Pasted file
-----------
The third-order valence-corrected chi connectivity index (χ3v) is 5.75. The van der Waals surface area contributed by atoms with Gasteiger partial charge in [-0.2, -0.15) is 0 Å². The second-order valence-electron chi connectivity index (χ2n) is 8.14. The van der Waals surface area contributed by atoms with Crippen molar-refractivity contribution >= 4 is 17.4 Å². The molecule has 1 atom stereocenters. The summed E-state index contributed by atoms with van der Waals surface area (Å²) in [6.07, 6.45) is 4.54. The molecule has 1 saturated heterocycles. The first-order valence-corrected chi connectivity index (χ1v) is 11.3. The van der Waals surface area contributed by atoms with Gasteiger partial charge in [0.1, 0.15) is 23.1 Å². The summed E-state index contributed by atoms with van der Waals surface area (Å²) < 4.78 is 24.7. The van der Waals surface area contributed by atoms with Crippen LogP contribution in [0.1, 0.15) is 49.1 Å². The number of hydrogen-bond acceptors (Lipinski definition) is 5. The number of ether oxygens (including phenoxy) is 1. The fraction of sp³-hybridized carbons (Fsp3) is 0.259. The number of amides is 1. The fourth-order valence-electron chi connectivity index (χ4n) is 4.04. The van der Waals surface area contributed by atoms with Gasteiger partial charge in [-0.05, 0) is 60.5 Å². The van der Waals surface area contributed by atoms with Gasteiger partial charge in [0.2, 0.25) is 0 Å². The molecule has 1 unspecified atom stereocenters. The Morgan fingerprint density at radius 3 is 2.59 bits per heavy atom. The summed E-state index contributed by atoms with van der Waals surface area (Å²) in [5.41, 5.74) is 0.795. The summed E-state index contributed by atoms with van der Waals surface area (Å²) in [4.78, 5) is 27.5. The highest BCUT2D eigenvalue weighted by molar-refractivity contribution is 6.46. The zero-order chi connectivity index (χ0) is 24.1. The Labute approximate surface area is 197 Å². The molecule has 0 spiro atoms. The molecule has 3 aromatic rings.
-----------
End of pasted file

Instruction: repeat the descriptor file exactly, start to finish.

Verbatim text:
The third-order valence-corrected chi connectivity index (χ3v) is 5.75. The van der Waals surface area contributed by atoms with Gasteiger partial charge in [-0.2, -0.15) is 0 Å². The second-order valence-electron chi connectivity index (χ2n) is 8.14. The van der Waals surface area contributed by atoms with Crippen molar-refractivity contribution >= 4 is 17.4 Å². The molecule has 1 atom stereocenters. The summed E-state index contributed by atoms with van der Waals surface area (Å²) in [6.07, 6.45) is 4.54. The molecule has 1 saturated heterocycles. The first-order valence-corrected chi connectivity index (χ1v) is 11.3. The van der Waals surface area contributed by atoms with Gasteiger partial charge in [0.1, 0.15) is 23.1 Å². The summed E-state index contributed by atoms with van der Waals surface area (Å²) < 4.78 is 24.7. The van der Waals surface area contributed by atoms with Crippen LogP contribution in [0.1, 0.15) is 49.1 Å². The number of hydrogen-bond acceptors (Lipinski definition) is 5. The number of ether oxygens (including phenoxy) is 1. The fraction of sp³-hybridized carbons (Fsp3) is 0.259. The number of amides is 1. The fourth-order valence-electron chi connectivity index (χ4n) is 4.04. The van der Waals surface area contributed by atoms with Gasteiger partial charge in [-0.05, 0) is 60.5 Å². The van der Waals surface area contributed by atoms with Gasteiger partial charge in [0.2, 0.25) is 0 Å². The molecule has 1 unspecified atom stereocenters. The Morgan fingerprint density at radius 3 is 2.59 bits per heavy atom. The summed E-state index contributed by atoms with van der Waals surface area (Å²) in [5.41, 5.74) is 0.795. The summed E-state index contributed by atoms with van der Waals surface area (Å²) in [4.78, 5) is 27.5. The highest BCUT2D eigenvalue weighted by molar-refractivity contribution is 6.46. The zero-order chi connectivity index (χ0) is 24.1. The Labute approximate surface area is 197 Å². The molecule has 0 spiro atoms. The molecule has 3 aromatic rings.